Surely there are enough forums such as this one and TV programmes highlighting the pitfalls attached to this sort of venture by now for people not to keep making the same mistakes over and over? Apparently not.

  • #60702
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    Anonymous
    Participant

    We did pay for a building licence and have a receipt. We paid 626 euros, 814 euros and 1,842 euros to the town hall, all asked for on official forms from the town hall.

    Our escritura for the land makes note of a licence to build a house by the ayuntamiento of ………..

    We thought we had the correct paperwork. We didn’t know until January 2005 that the paperwork we had was incorrect. We were in the process of asking a solicitor to register the house on the land as we were in the process of obtaining a mortgage. We thought the only paperwork we didn’t have was the licence of first occupation.

    When we found this out we tried to get a mortgage on the land, but the valuer could only value it at 1 euro a square metre as there was no building licence.

    You can imagine our horror at finding out the value of our only assets in the world, no actually our car is worth more.

    If we had found a forum such as this earlier on we would have been forewarned.

  • #60703
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    Anonymous
    Participant

    o.k. then – heaven forbid we should ‘criticise’ the procedure – I stand duly slapped for daring to comment on behalf of these people.

    How about the fact they applied for the building licence in 2001 and it is now 2006….. and the Town Hall says don’t worry, everything will be o.k.

    (quote)…..”as in the U.K. you make an application and pay for planning permission etc but it can always be rejected and you never ((do the)) works until you have permission to build…..”.(unquote)

    Dare I at least venture a ‘comment’ on how slow this procedure has taken i.e. 5 years to get a building licence, accompanied by reassurances from the Town Hall.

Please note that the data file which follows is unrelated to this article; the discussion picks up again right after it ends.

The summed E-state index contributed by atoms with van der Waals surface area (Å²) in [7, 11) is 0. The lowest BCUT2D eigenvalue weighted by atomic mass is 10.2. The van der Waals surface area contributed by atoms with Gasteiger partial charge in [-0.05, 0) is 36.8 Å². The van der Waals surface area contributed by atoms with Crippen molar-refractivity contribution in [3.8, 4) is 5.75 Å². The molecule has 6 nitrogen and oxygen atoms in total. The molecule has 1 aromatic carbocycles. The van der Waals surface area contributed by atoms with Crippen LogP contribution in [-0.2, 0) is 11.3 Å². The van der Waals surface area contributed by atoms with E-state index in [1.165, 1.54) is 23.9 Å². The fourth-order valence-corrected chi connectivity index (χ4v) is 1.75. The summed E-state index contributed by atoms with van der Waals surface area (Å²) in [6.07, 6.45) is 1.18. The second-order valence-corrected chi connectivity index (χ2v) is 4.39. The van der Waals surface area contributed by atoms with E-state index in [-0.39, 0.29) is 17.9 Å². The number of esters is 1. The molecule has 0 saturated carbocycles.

Don’t quote U.K. at me – this situation (and many others I could name) just doesn’t happen in U.K.

    As for reading these type of forums, please excuse my ignorance but at the time I ‘purchased’ my disaster back in 2003, I didn’t know these forums existed.
    neither did many other families we now know who also ‘bought’ and got their fingers badly burnt.
    There are thousands of us who (wrongly) trusted our lawyers to take care of us – as we do with our lawyers in the U.K.

    And re. t.v. programmes – I don’t think they broadcast ‘negative’ stories back in 2001 – I never certainly saw any then.

    Guest, whoever you are, you are obviously ‘perfect’ in all you do. i just hope you never suffer the stress, anguish and loss of money that many of us have. May your good luck (or sheer brilliance in all matters) continue.

  • #60704
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    Anonymous
    Participant

    Ah, have just read that these people did get a building licence in 2001.

    I think Guest’s… 🙄 (rolling eyes with, no doubt, sarcasm) should be 😳

  • #60707
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    Anonymous
    Participant

    @Guest wrote:

    We are still waiting for our house to be made legal. We don’t have a building licence.

    ….is what they said in the first line of the first post

  • #60713
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    Anonymous
    Participant

    We don’t have any paperwork called a licence. We paid for it. The town hall still have our money. They didn’t say “don’t build”. According to the person who dealt with our legal paperwork the licence was revoked. I don’t know because I didn’t see it.

    Most of the fault is with the town hall. They wanted people to build and openly encouraged it.

    Some of the fault is with using legal representation recommended by the estate agent.

    Of course we should have double checked everything, but when you are in the UK and someone in Spain is taking care of all the formalities for you, you tend to delegate some of the tasks to them.

    No, there were no “housetrapped in the sun” progammes on the TV in 2001, everything on the Costa del Sol looked rosey.

    We have learned our lesson the hard way, and my husband says we should use 3 lawyers, and if they all agree the paperwork is a licence then believe them!!

  • #60716
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    Anonymous
    Participant

    Guest, it seems that you & your husband have been duped, like so many of us. They take your money then s*** on us from a great height! 😈